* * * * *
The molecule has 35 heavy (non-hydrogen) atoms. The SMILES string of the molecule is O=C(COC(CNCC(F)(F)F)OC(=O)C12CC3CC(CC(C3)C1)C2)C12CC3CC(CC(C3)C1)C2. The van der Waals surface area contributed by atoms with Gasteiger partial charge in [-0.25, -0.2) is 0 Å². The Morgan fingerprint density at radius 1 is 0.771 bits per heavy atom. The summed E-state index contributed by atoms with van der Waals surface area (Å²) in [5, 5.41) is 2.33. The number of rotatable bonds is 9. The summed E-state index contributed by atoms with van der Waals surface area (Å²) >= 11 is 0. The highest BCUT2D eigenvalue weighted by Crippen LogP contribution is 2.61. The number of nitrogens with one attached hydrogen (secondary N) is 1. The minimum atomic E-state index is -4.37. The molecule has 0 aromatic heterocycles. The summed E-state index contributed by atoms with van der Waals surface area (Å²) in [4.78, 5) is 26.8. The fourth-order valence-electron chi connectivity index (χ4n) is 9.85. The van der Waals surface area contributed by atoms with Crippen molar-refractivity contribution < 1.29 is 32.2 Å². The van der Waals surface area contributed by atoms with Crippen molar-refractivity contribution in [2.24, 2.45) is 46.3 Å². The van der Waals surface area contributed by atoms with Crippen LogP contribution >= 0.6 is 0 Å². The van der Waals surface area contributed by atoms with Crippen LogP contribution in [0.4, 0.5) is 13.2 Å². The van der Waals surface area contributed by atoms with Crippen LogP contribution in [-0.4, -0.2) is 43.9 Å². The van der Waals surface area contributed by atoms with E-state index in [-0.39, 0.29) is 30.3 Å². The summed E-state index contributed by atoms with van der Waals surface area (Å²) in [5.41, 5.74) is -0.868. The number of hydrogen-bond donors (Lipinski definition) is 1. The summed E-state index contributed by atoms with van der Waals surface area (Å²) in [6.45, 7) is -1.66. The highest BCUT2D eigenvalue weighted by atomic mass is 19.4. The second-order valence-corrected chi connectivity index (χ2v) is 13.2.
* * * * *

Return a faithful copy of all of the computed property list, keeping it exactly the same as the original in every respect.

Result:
The molecule has 35 heavy (non-hydrogen) atoms. The SMILES string of the molecule is O=C(COC(CNCC(F)(F)F)OC(=O)C12CC3CC(CC(C3)C1)C2)C12CC3CC(CC(C3)C1)C2. The van der Waals surface area contributed by atoms with Gasteiger partial charge in [-0.25, -0.2) is 0 Å². The Morgan fingerprint density at radius 1 is 0.771 bits per heavy atom. The summed E-state index contributed by atoms with van der Waals surface area (Å²) in [5, 5.41) is 2.33. The number of rotatable bonds is 9. The summed E-state index contributed by atoms with van der Waals surface area (Å²) >= 11 is 0. The highest BCUT2D eigenvalue weighted by Crippen LogP contribution is 2.61. The number of nitrogens with one attached hydrogen (secondary N) is 1. The minimum atomic E-state index is -4.37. The molecule has 0 aromatic heterocycles. The summed E-state index contributed by atoms with van der Waals surface area (Å²) in [4.78, 5) is 26.8. The fourth-order valence-electron chi connectivity index (χ4n) is 9.85. The van der Waals surface area contributed by atoms with Crippen molar-refractivity contribution < 1.29 is 32.2 Å². The van der Waals surface area contributed by atoms with Crippen molar-refractivity contribution in [2.24, 2.45) is 46.3 Å². The van der Waals surface area contributed by atoms with Crippen LogP contribution >= 0.6 is 0 Å². The van der Waals surface area contributed by atoms with Crippen LogP contribution in [0.4, 0.5) is 13.2 Å². The van der Waals surface area contributed by atoms with Crippen LogP contribution in [-0.4, -0.2) is 43.9 Å². The van der Waals surface area contributed by atoms with E-state index in [-0.39, 0.29) is 30.3 Å². The summed E-state index contributed by atoms with van der Waals surface area (Å²) in [5.41, 5.74) is -0.868. The number of hydrogen-bond donors (Lipinski definition) is 1. The summed E-state index contributed by atoms with van der Waals surface area (Å²) in [6.45, 7) is -1.66. The highest BCUT2D eigenvalue weighted by atomic mass is 19.4. The second-order valence-corrected chi connectivity index (χ2v) is 13.2.